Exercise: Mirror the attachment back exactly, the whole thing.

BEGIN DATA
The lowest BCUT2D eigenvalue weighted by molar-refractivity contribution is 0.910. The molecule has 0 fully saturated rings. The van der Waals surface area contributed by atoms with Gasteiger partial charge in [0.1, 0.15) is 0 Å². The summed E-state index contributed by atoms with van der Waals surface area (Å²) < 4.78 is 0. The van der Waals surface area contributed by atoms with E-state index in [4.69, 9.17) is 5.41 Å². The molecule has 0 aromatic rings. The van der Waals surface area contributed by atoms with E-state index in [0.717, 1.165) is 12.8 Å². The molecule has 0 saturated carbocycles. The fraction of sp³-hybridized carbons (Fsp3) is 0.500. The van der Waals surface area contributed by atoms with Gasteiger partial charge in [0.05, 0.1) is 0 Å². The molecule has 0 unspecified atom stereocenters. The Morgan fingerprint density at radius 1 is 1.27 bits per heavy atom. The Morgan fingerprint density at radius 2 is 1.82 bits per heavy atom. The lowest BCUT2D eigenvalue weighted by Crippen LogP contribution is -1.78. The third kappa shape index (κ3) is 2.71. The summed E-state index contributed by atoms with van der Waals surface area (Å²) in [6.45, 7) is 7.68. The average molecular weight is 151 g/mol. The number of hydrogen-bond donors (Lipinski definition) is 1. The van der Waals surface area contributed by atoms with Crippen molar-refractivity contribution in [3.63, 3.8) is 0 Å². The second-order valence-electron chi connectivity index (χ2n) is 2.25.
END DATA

The lowest BCUT2D eigenvalue weighted by molar-refractivity contribution is 0.910. The molecule has 0 fully saturated rings. The van der Waals surface area contributed by atoms with Gasteiger partial charge in [0.1, 0.15) is 0 Å². The summed E-state index contributed by atoms with van der Waals surface area (Å²) < 4.78 is 0. The van der Waals surface area contributed by atoms with E-state index in [4.69, 9.17) is 5.41 Å². The molecule has 0 aromatic rings. The van der Waals surface area contributed by atoms with E-state index in [0.717, 1.165) is 12.8 Å². The molecule has 0 saturated carbocycles. The fraction of sp³-hybridized carbons (Fsp3) is 0.500. The van der Waals surface area contributed by atoms with Gasteiger partial charge in [0.05, 0.1) is 0 Å². The molecule has 0 unspecified atom stereocenters. The Morgan fingerprint density at radius 1 is 1.27 bits per heavy atom. The Morgan fingerprint density at radius 2 is 1.82 bits per heavy atom. The lowest BCUT2D eigenvalue weighted by Crippen LogP contribution is -1.78. The third kappa shape index (κ3) is 2.71. The summed E-state index contributed by atoms with van der Waals surface area (Å²) in [6.45, 7) is 7.68. The average molecular weight is 151 g/mol. The number of hydrogen-bond donors (Lipinski definition) is 1. The van der Waals surface area contributed by atoms with Crippen molar-refractivity contribution in [3.63, 3.8) is 0 Å². The second-order valence-electron chi connectivity index (χ2n) is 2.25.